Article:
Volume 91, Issue 11

Tuesday, September 16, 1997



Precious life in the dirt

Random House.
pp. 159 $ 14.95

Claireece Precious Jones has been shit on by the United States of America. She's a big black girl from Harlem and nobody has ever given her a break.

Being twice a mother by age 16 by her own father, illiterate, ruthlessly picked on by classmates and beaten by her mother, Precious knows her life sucks and she wants out. She's fat, ugly and isolated, the former characteristics affirmed by parental physical, sexual and verbal abuse and her peers: "Claireece is so ugly she laffing ugly."

Given the media images shoved at her by her mother's ever-screaming television, everything about Precious is completely wrong. She dreams she is beautiful, with a June Cleaver mom and a perfect family. She puts her faith in Farrakhan, who explains the roots of the black man's problem and justifies Precious' disillusionment. Not that faith yields complacency, but an idealized Farrakhan helps Precious cope with her problems in simple terms.

Precious Jones' voice is raw, brutal and real.

Cheated by teachers who have ignored her and set her back in school, Precious takes control of her life through an alternative education program. Her teacher, Blue Rain, not only helps Precious learn to read, but to live her own life and make decisions for herself. Despite her horrific family life and pressure to fall into the welfare trap, Precious is driven to succeed. She wants to learn, catch up, be normal, change her seat to the front of the class.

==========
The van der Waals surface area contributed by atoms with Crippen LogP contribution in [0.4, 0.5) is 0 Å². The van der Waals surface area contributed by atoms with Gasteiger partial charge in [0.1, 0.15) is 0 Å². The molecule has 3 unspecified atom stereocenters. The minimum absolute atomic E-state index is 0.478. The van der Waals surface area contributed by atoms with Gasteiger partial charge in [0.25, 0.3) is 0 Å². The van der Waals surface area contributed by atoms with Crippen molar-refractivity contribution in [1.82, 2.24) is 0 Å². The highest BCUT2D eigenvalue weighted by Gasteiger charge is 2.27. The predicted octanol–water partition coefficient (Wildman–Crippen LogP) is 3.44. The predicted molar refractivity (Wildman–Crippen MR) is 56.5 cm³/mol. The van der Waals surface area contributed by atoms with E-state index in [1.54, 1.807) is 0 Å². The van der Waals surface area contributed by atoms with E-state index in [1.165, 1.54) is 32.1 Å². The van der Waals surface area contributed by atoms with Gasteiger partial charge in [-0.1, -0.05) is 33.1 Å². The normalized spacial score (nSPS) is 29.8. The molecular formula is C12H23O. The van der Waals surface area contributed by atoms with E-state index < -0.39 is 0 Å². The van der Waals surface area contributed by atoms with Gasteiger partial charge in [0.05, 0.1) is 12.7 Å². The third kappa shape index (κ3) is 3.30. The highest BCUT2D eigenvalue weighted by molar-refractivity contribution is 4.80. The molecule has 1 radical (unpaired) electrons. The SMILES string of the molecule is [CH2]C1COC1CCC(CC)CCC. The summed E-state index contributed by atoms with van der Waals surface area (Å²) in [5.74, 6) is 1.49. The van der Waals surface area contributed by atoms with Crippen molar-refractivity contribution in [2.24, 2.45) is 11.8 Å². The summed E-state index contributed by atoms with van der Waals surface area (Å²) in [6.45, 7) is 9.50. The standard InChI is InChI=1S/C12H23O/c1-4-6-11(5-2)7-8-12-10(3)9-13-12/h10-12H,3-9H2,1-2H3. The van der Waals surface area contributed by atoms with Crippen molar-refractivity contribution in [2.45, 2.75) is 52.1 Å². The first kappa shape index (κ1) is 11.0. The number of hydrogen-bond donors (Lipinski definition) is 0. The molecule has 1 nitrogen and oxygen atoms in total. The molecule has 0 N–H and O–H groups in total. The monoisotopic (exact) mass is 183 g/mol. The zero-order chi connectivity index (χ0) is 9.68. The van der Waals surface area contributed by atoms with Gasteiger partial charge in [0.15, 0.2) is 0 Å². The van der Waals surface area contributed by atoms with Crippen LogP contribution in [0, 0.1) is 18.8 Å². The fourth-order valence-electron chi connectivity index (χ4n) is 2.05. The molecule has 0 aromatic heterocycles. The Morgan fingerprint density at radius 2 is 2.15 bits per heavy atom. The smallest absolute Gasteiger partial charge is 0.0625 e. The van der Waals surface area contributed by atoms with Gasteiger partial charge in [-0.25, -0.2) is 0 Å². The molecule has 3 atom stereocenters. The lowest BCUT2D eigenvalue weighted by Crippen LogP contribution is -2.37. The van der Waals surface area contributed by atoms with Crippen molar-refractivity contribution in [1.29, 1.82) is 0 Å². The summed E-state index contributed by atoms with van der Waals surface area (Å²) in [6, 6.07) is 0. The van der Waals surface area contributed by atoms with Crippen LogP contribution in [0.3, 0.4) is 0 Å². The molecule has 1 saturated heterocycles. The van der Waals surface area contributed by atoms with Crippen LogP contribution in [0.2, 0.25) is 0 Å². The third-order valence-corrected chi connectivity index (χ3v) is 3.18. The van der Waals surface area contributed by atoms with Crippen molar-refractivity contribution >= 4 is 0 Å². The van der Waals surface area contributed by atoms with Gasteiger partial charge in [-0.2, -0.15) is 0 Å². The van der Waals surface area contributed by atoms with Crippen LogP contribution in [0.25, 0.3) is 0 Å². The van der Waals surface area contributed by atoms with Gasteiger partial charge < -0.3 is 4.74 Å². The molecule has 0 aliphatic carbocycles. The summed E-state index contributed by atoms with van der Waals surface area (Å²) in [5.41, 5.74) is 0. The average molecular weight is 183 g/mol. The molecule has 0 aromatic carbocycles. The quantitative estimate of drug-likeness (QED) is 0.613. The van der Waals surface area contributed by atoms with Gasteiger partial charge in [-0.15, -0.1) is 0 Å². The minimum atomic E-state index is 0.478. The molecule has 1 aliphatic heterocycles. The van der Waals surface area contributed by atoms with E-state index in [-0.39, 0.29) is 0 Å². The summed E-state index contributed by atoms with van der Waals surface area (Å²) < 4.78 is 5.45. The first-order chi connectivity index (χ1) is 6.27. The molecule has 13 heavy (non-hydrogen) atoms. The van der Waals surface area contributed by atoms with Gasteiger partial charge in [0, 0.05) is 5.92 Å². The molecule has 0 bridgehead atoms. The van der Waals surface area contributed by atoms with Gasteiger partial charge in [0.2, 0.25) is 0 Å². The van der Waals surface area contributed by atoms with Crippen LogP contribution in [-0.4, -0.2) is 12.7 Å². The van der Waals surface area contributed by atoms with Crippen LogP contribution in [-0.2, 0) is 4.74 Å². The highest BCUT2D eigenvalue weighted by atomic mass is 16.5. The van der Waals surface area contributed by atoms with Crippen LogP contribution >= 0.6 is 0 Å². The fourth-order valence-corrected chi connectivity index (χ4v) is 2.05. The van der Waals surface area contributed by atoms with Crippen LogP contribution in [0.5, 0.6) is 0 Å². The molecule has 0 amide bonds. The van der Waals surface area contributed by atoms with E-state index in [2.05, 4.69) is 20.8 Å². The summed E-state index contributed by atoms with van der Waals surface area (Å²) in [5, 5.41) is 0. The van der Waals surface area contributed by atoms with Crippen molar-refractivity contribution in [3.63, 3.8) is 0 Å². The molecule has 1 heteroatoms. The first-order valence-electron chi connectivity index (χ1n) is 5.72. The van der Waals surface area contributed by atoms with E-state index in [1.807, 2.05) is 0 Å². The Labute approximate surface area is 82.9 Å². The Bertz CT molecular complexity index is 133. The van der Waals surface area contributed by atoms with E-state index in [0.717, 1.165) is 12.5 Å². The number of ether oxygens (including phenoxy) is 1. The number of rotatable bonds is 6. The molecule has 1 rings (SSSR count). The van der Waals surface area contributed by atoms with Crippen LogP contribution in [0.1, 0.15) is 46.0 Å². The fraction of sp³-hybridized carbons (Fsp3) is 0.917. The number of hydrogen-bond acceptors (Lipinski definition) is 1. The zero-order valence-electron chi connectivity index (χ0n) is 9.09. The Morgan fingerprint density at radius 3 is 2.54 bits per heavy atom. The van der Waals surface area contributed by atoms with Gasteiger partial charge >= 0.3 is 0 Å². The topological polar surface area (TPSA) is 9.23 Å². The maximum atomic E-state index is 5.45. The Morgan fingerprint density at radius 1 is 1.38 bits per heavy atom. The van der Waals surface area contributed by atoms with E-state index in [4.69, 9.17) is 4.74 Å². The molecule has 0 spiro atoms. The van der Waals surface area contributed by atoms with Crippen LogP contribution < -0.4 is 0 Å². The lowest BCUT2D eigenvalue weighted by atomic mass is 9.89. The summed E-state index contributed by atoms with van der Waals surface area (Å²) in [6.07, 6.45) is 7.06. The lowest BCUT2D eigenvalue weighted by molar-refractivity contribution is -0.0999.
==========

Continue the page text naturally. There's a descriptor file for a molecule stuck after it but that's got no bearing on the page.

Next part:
Without mincing words or skirting delicate moral issues, Precious speaks her mind. Her narrative and poetry shocks, disturbs and enlightens. A quiet kid finally screams. She's offensive and dangerous because she is honest.

Sapphire does for Harlem's women what Roddy Doyle does for Dublin families. Urban wallpaper people are given a voice tapered to their dialect, language and experience. The grit and grotesque are not left out of the narrative for propriety. The characters can speak through fiction to the audience, thereby making the lives of those on the peripheries tangible. Precious Jones never begs for sympathy, nor is she sorry for herself. In spite of all of her problems, Precious Jones has hope for herself and her children.

–Victoria Barkley

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Copyright The Gazette 1997